The effective and efficient management of water is a major problem, not just for economic growth and development in the Nile River basin, but also for the peaceful coexistence of the millions of people who live in the region. Of critical importance to the people of this part of Africa is the reasonable, equitable and sustainable management of the waters of the Nile River and its tributaries.Written by scholars trained in economics and law, and with significant experience in African political economy, this book explores new ways to deal with conflict over the allocation of the waters of the Nile River and its tributaries. The monograph provides policymakers in the Nile River riparian states and other stakeholders with practical and effective policy options for dealing with what has become a very contentious problem-the effective management of the waters of the Nile River. The analysis is quite rigorous but also extremely accessible.
Originally published in 1975, Equality and Efficiency: The Big Tradeoff is a very personal work from one of the most important macroeconomists of the last hundred years. And this new edition includes "Further Thoughts on Equality and Efficiency," a paper published by the author two years later.In classrooms Arthur M. Okun may be best remembered for Okun's Law, but his lasting legacy is the respect and admiration he earned from economists, practitioners, and policymakers. Equality and Efficiency is the perfect embodiment of that legacy, valued both by professional economists and those readers with a keen interest in social policy. To his fellow economists, Okun presents messages, in the form of additional comments and select citations, in his footnotes. To all readers, Okun presents an engaging dual theme: the market needs a place, and the market needs to be kept in its place.As Okun puts it: Institutions in a capitalist democracy prod us to get ahead of our neighbors economically after telling us to stay in line socially. This double standard professes and pursues an egalitarian political and social system while simultaneously generating gaping disparities in economic well-being.Today, Okun's dual theme feels incredibly prescient as we grapple with the hot-button topic of income inequality. In his foreword, Lawrence H. Summers declares: On what one might think of as questions of "economic philosophy," I doubt that Okun has been improved on in the subsequent interval. His discussion of how societies rely on rights as well as markets should be required reading for all young economists who are enamored with market solutions to all problems. With a new foreword by Lawrence H. Summers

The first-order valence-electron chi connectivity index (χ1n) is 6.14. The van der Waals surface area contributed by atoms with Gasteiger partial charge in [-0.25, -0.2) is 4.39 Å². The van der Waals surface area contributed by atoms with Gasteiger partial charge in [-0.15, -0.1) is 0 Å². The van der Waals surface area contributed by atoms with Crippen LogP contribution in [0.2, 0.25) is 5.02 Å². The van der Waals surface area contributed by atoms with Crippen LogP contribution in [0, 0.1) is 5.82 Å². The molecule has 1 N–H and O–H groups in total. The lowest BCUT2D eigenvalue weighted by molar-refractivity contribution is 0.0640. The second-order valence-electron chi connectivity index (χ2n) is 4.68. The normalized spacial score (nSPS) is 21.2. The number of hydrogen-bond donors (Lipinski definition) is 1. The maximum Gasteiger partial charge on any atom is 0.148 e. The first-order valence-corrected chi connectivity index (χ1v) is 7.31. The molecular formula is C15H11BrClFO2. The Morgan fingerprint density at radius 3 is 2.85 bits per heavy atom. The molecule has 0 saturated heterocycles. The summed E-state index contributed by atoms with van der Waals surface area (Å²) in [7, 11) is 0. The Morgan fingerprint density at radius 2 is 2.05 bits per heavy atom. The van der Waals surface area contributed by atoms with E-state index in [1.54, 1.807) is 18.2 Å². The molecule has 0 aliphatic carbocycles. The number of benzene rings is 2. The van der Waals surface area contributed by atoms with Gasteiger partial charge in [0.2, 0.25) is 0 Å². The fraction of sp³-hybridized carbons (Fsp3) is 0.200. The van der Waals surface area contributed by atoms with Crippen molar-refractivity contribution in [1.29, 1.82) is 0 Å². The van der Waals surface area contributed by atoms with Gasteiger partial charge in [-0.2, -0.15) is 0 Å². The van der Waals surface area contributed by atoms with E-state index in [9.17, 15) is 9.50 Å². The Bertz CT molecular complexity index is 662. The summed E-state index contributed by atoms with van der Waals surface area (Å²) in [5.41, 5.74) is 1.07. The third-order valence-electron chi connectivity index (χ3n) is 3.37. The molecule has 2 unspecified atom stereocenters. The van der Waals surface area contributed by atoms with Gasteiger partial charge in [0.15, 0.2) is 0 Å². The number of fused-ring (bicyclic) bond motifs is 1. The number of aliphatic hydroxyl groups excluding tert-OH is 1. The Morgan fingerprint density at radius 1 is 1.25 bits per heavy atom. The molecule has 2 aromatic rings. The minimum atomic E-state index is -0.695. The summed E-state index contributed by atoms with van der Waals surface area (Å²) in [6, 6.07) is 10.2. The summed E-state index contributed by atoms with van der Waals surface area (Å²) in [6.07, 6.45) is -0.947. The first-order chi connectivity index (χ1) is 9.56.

THE BROOKINGS ESSAY: In the spirit of its commitment to high-quality, independent research, the Brookings Institution has commissioned works on major topics of public policy by distinguished authors, including Brookings scholars. The Brookings Essay is a multi-platform product aimed to engage readers in open dialogue and debate. The views expressed, however, are solely those of the author. Available in ebook only.
The Loeb Classical Library edition of Ovid is in six volumes.
These garden structures-most famously the faux-rustic, white marble dairy built for Marie-Antoinette's Hameau at Versailles-have long been dismissed as the trifling follies of a reckless elite. Martin challenges such assumptions and reveals the pivotal role that pleasure dairies played in cultural and political life, especially with respect to polarizing debates about nobility, femininity, and domesticity. Together with other forms of pastoral architecture such as model farms and hermitages, pleasure dairies were crucial arenas for elite women to exercise and experiment with identity and power.
These two classic volumes illustrate the scope and quality of Royce's thought, providing the most comprehensive selection of his writings currently available. They offer a detailed presentation of the viable relationship Royce forged between the local experience of community and the demands of a philosophical and scientific vision of the human situation.The selections reprinted here are basic to any understanding of Royce's thought and its pressing relevance to contemporary cultural, moral, and religious issues.
This edition of the Guidelines Manual reflects amendments including: Changes to the fraud guideline involving victims and individual culpability; Adjustment to the monetary tables to account for inflation; New marijuana equivalency for hydrocodone based on weight alone; and, Additional guidance for the application of mitigating role adjustment.
2014 Elections and Updates Sixteenth Edition For courses in American Government
The ninth edition of Foundations of Behavioral Neuroscience offers a concise introduction to behavioral neuroscience. The text incorporates the latest studies and research in the rapidly changing fields of neuroscience and physiological psychology. The theme of strategies of learning helps readers apply these research findings to daily life. Foundations of Behavioral Neuroscience is an ideal choice for the instructor who wants a concise text with a good balance of human and animal studies.